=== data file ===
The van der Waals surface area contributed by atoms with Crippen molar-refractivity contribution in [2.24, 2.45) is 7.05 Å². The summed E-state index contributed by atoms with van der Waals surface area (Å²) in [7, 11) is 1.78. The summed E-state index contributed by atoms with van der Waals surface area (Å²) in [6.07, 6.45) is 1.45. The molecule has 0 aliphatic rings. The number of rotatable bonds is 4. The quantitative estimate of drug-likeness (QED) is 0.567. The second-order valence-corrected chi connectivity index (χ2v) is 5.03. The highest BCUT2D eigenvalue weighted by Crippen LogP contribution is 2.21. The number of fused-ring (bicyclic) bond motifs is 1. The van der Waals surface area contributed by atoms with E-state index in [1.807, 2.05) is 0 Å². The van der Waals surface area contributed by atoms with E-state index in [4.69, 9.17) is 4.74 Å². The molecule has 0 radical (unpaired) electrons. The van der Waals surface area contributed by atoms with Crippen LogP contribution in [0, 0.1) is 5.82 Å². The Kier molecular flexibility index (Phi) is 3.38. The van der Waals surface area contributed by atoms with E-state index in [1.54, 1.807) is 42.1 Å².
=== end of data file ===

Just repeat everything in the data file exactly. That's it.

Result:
The van der Waals surface area contributed by atoms with Crippen molar-refractivity contribution in [2.24, 2.45) is 7.05 Å². The summed E-state index contributed by atoms with van der Waals surface area (Å²) in [7, 11) is 1.78. The summed E-state index contributed by atoms with van der Waals surface area (Å²) in [6.07, 6.45) is 1.45. The molecule has 0 aliphatic rings. The number of rotatable bonds is 4. The quantitative estimate of drug-likeness (QED) is 0.567. The second-order valence-corrected chi connectivity index (χ2v) is 5.03. The highest BCUT2D eigenvalue weighted by Crippen LogP contribution is 2.21. The number of fused-ring (bicyclic) bond motifs is 1. The van der Waals surface area contributed by atoms with E-state index in [1.807, 2.05) is 0 Å². The van der Waals surface area contributed by atoms with E-state index in [4.69, 9.17) is 4.74 Å². The molecule has 0 radical (unpaired) electrons. The van der Waals surface area contributed by atoms with Crippen LogP contribution in [0, 0.1) is 5.82 Å². The Kier molecular flexibility index (Phi) is 3.38. The van der Waals surface area contributed by atoms with E-state index in [1.54, 1.807) is 42.1 Å².